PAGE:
Some secrets shouldn't be taken to the grave. Unfortunately, that's just what can happen in South Carolina.

The body of a shooting victim can be buried with evidence that might explain what happened, and the autopsy report (which could document that evidence) is secret.

On Wednesday, the South Carolina Supreme Court ruled that, according to state law, autopsies are medical records and therefore are private.

It's a law that needs to be changed, and state legislators need to make doing so a priority for next session.

Here's why it is important:

The case that led to the Supreme Court ruling involved 25-year-old Aaron Jacobs, who was shot to death by police in 2010.

Initially police said Jacobs fired on officers.

When The Sumter Item requested the autopsy report, the publicly elected coroner refused to release the publicly paid for autopsy, so The Item sued him.

When the newspaper did obtain the autopsy report from a different source, it showed that Mr. Jacobs had no gunshot residue on his hands, and that he had been shot in the back.

Without information from that autopsy, the public might never have learned what happened. The public at large would be justified in questioning whether authorities were more interested in hiding information than in protecting Mr. Jacobs' privacy.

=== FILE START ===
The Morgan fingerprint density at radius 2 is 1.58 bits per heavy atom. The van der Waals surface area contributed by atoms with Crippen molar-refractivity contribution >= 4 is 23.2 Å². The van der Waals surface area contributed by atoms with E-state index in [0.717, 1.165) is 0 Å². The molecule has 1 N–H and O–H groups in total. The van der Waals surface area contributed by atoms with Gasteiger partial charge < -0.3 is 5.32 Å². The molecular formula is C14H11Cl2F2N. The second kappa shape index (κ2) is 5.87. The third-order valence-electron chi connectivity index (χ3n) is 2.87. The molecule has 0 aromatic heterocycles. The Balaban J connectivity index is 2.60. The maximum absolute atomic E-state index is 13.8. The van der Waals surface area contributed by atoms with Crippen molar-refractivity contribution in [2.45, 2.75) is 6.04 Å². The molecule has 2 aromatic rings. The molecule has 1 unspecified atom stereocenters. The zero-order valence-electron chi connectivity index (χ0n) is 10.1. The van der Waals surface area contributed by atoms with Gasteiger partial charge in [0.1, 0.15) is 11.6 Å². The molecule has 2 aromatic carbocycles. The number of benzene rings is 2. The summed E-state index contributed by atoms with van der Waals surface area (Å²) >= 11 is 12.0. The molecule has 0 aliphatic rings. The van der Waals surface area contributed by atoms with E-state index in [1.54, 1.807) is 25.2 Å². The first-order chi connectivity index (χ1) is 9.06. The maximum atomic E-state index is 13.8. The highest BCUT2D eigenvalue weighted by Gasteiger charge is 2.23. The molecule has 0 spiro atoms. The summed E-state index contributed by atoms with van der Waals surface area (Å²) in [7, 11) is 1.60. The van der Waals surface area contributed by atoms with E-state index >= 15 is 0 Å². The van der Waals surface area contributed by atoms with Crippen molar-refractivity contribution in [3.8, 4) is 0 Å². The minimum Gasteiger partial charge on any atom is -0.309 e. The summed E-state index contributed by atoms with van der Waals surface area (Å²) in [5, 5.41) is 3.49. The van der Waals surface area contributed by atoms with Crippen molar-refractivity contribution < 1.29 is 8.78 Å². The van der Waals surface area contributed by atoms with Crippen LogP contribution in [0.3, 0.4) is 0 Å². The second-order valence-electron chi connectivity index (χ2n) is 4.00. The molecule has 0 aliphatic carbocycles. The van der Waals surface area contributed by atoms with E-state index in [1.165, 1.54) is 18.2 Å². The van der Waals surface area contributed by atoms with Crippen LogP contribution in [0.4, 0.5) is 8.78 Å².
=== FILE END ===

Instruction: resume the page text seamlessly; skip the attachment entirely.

Dennis Fowler, president of the South Carolina Coroner's Association, is happy with the ruling. "An autopsy report describes the internal organs of an individual. That's very private," he said.

But there should be a way to share that information when there is compelling public interest.

For example, Associate Justice Costa Pleicones, the sole dissenter in the Supreme Court decision, pointed out that a coroner could black out medical information not relevant to the case before releasing an autopsy report.

Another law that the Legislature should fix was the subject of a different Supreme Court ruling recently. It said that public meetings aren't required to have agendas, and if they have them, the agendas may be changed at any time during the meetings. There is no way people who are interested in a particular issue can know when to attend.

Until that law is amended, public bodies that want to be transparent can continue to publish agendas in advance and stick to them. The public should take note of which elected officials do so - and which don't.

It will take a distinct change of heart for the Legislature to step up and do the right thing. Bills that would have improved the state's inadequate Freedom of Information Act failed to pass in the 2011-12 and 2013-14 legislative sessions.

Distrust of government is growing nationally. South Carolina this year received a failing grade for the poor access it provides the public to public information.

If people are to have faith in state and local government, the Legislature needs to amend the Freedom of Information law so that it serves to facilitate, not prevent, public access to public information.